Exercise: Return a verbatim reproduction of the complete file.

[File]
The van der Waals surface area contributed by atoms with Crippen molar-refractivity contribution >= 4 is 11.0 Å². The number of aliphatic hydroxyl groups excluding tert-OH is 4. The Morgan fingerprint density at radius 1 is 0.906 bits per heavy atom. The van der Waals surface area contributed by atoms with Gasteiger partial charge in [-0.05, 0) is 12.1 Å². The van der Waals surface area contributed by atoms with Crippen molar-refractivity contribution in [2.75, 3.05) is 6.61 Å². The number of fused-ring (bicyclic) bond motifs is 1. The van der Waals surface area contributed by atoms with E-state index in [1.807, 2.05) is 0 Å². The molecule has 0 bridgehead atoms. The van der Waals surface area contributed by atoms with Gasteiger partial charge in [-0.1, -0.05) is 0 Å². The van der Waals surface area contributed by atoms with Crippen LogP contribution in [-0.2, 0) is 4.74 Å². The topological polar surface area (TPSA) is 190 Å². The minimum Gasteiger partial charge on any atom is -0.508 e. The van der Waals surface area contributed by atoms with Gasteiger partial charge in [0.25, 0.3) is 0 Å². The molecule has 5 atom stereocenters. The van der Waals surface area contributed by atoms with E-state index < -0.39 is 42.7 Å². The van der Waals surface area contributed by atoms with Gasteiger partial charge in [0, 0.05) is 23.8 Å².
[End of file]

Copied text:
The van der Waals surface area contributed by atoms with Crippen molar-refractivity contribution >= 4 is 11.0 Å². The number of aliphatic hydroxyl groups excluding tert-OH is 4. The Morgan fingerprint density at radius 1 is 0.906 bits per heavy atom. The van der Waals surface area contributed by atoms with Gasteiger partial charge in [-0.05, 0) is 12.1 Å². The van der Waals surface area contributed by atoms with Crippen molar-refractivity contribution in [2.75, 3.05) is 6.61 Å². The number of fused-ring (bicyclic) bond motifs is 1. The van der Waals surface area contributed by atoms with E-state index in [1.807, 2.05) is 0 Å². The molecule has 0 bridgehead atoms. The van der Waals surface area contributed by atoms with Gasteiger partial charge in [-0.1, -0.05) is 0 Å². The van der Waals surface area contributed by atoms with Crippen LogP contribution in [-0.2, 0) is 4.74 Å². The topological polar surface area (TPSA) is 190 Å². The minimum Gasteiger partial charge on any atom is -0.508 e. The van der Waals surface area contributed by atoms with Gasteiger partial charge in [0.25, 0.3) is 0 Å². The molecule has 5 atom stereocenters. The van der Waals surface area contributed by atoms with E-state index < -0.39 is 42.7 Å². The van der Waals surface area contributed by atoms with Gasteiger partial charge in [0, 0.05) is 23.8 Å².